little bunny foo foos are the meat we eat
coconut harvest. i learned to wield that machete like a master!
passion fruit, pumpkin, cucumber, gourd, loofah...

organic farming with the kids! mostly cover crop... the kids harvested pigeon peas. we followed Steve's example with the "spiritual sow" and planted some pineapple for fun :)
they covered the beds with mulch and compost (we sang your song wendy!)
me: what is the heart of organic farming?
2 or 3 kids quietly to themselves: feeding the soil
me: feeding the what?
all: SOIL!
me: what?!

more picture to come... Can't wait to get out to IVC!!

Lots of Love

Sunday, August 9, 2009


I'm reading an EXCELLENT book by Barbara Kingsolver called, "Animal, Vegetable, Miracle". It's certainly a book that strengthens the resolve of all that we are doing. She and her family decide to move away from Tucson, AZ to their farm in the Appalacian Mtns. where they can live sustainably from what they and their neighbors produce. It's a year long commitment that the family makes and a documentation of that journey. VERY well written, and includes commentary on how this country has gotten into the Industrialized "Pickle" that we are experiencing as far as diet and food consumption.

Friday, August 7, 2009

Thursday, August 6, 2009

Take Action Now!

Williamson Act Terminated

Governor Arnold Schwarzenegger last week used his line-item veto power to terminate the California Land Conservation Act, more commonly known as the Williamson Act. Since 1965, California landowners have voluntarily enrolled about 16 million acres in these contracts, agreeing to restrict land uses to agriculture or related open space. They're then taxed on the agricultural value of the land rather than its fair market value, and the state reimburses each county what it loses in uncollected taxes. According to the Department of Conservation, one in three farmers surveyed claim they wouldn't be able to keep their properties without Williamson Act tax savings. TellMarin County supervisors you hope they'll continue the Williamson Act on their own, despite the actions of the governor.

Another beautiful day at the farm...

Really.  It could not have been a more gorgeous day yesterday.  Conditions were perfect: a clear blue sky, warm but not too hot, a slight breeze and the scent of ripe melons in the air. And boy did we harvest melons! Dozens of cantaloupes of all shapes and sizes as well as scattered watermelons filled the farm stand, alongside red tomatoes, green and purple beans, lettuce, potatoes, chard, zucchini, peppers, basil and our ever popular cut flowers.  Oh, and did I mention the corn? Yes, that's right, our first ears of super sweet corn!  Originally an East Coaster, I never thought I'd meet a cob of corn that rivaled New Jersey Silver Queen.  As a kid, we'd drive to the shore and stop at a farm stand along the way so we could snack on the raw corn in the car- JOY! Well yesterday I was a child again as I chewed the sweet, tender kernels that we all planted with our very own hands.  With corn production under my belt, I must say I now officially feel like a true blue farmer!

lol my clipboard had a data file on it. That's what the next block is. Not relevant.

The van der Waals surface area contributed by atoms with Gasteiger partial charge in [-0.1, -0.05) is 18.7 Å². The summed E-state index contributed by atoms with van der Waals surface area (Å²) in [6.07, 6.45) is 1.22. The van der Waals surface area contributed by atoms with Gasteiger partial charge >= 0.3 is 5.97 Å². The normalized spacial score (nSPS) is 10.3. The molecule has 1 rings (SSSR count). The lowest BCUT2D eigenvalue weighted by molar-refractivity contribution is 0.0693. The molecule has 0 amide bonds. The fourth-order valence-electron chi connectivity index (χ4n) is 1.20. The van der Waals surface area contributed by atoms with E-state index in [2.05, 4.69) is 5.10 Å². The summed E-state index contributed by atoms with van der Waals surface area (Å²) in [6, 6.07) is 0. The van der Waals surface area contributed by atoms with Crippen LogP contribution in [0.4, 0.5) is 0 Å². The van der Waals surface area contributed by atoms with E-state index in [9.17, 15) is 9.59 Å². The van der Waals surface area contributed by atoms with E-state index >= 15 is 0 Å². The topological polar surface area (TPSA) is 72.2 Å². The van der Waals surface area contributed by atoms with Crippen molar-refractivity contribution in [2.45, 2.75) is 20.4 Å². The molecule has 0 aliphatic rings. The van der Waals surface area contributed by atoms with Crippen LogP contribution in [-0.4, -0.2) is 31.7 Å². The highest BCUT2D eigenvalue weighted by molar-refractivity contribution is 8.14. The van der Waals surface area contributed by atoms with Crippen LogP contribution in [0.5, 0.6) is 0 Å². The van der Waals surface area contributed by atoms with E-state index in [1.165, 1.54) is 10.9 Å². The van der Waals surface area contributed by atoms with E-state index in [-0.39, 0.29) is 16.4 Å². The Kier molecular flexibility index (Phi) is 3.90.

Part of why our harvest was so successful yesterday was that we had many eager helpers. Henry had an enthusiastic group of Regen kids working the field and the compost piles.  His group was also joined by the Kentfield campus' outreach coordinator Jorge and his crew of teens who were conducted on a CCNB tour of the farm and greenhouse.

Another new addition to our activities yesterday was our new farm manager Bethallyn Black! We are lucky to have her years of experience working as the Urban Horticulture Program Manager for UCCE Contra Costa.  A resident of Walnut Creek, she made fast friends with the Dharma Farm Clubbers by bringing along a basket of asian pears and pluots from her productive home garden.  Bethallyn jumped right in working the stand, harvesting in the field and educating the public that are ever more interested in learning what we're doing out there.

Thank you all who were there and look for some pix that Steve will post (right SQ?!) under separate cover...

Wednesday, August 5, 2009


Through the Marin Open Garden Project I came across the "Free Farm Stand" blog.  Wow! In the latest post, Tree (who started the project) talks about Peak Produce (as in Peak Oil)- I just love that!  Are we at Peak Produce?  I don't think so with all those tomatoes, melons and corn ready (or almost ready) for picking.  

The stand has given away over 1500 pounds of free produce this year culled together from community gardens, home gardens, gleaning and even dumpster diving.  While this stand is in SF, we should remember that there are plenty of individuals and families in Marin County who can't afford fast food let alone the good, healthy, slow food we're growing.  

I hope we can figure out a way to connect some of those people with the bounty we're producing at our gorgeous farm. Given our good fortune at having this land to tend, it would be great to feed it back to those most in need.